• As per Amnesty report published, which analysed over 200 case studies of PSA detainees between 2012 and 2018, former Chief Minister Mehbooba Mufti had informed the J&K Assembly that between 2007 and 2016, over 2,400 PSA detention orders were passed, of which about 58% were quashed by the courts.

[Source: The Hindu, Indian Express]



Related Topics: GST, Indian Economy


  • GSTN has decided to make Aadhaar authentication or physical verification mandatory for new dealers from January 2020 to check malpractices in GST.

Why making Aadhaar or Physical verification mandatory?

  • The decision was taken after noticing in the last two years that there is a good number of fly-by-night operators, who make fake invoices.
  • Those who don’t want Aadhaar authentication, physical verification will be carried out, which will be completed in three days.
  • Currently, Aadhaar authentication is optional and no physical verification is required.

What is GSTN?

  • Goods and Services Tax Network (GSTN) is a not for profit, non-Government, private limited company.
  • The Company has been set up primarily to provide IT infrastructure and services to the Central and State Governments, tax payers and other stakeholders for implementation of the Goods and Services Tax (GST).
  • It is unique as it seeks, for the first time to establish a uniform interface for the tax payer and a common and shared IT infrastructure between the Centre and States.
  • It was incorporated on March 28, 2013.

Recent Change in Shareholding Pattern of GSTN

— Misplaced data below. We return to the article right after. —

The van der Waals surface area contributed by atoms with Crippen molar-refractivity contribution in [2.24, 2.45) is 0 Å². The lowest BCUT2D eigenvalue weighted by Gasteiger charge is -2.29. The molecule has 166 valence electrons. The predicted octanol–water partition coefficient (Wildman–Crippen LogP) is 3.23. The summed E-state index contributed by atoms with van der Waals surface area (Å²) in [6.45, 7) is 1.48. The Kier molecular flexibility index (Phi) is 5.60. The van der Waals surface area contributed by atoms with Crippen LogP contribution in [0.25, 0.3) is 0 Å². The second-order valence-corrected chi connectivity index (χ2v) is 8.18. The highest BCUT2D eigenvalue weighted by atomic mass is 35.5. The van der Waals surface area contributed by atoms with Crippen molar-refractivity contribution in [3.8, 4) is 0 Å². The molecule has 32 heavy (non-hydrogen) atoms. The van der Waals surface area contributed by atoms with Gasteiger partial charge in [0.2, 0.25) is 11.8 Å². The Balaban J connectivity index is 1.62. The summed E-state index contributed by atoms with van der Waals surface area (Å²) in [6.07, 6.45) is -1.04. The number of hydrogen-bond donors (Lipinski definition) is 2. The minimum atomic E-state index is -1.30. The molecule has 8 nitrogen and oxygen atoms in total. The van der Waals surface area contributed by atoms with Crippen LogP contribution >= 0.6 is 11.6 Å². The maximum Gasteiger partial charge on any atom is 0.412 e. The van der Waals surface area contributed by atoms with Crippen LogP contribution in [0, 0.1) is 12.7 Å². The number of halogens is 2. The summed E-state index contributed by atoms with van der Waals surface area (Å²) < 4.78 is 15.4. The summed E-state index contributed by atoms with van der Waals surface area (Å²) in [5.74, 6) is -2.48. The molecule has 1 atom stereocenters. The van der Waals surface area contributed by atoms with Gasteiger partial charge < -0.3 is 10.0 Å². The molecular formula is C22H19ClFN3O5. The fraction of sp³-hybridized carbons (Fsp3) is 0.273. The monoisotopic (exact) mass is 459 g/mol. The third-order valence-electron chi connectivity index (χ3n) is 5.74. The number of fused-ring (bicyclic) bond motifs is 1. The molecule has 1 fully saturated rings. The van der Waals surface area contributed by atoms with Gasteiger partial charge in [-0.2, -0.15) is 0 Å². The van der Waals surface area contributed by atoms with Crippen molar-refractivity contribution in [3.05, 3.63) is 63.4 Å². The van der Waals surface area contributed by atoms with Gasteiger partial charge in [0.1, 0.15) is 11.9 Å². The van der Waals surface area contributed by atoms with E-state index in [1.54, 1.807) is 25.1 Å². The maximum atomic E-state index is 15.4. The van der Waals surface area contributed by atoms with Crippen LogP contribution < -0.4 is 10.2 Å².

• Earlier, the Central Government and State Government were holding 24.5% equity shares respectively and the remaining 51% were held by non-Governmental institutions.
  • The restructured GSTN, with 100% government ownership has equity structure between the Centre (50%) and the States (50%).

Need for the Change in Shareholding

  • Through various mechanisms, GSTN is under strategic control of government.
  • Majority of the GST processes including registration, filing of returns, payment of taxes, processing of refunds is IT driven.
  • GSTN is handling large-scale invoice level data of lakhs of business entities including data relating to exports and imports.
  • Considering the nature of ‘state’ function performed by GSTN, GST Council felt that GSTN should be converted into a fully owned government Company.
[Source: The Hindu,]



Related Topics: Science & Technology, Antimicrobial Resistance


  • India has joined the Global Antimicrobial Resistance (AMR) Research and Development (R&D) Hub as a new member.
  • This expanded the global partnership working to address challenges and improve coordination and collaboration in global AMR R&D to 16 countries, the European Commission, two philanthropic foundations and four international organisations (as observers).

Why India Joined Global AMR R&D Hub?

  • Antimicrobial resistance is a serious threat to global public health that requires action across all government sectors and society and is driven by many interconnected factors.
  • Single, isolated interventions have limited impact and coordinated action is required to minimize the emergence and spread of antimicrobial resistance.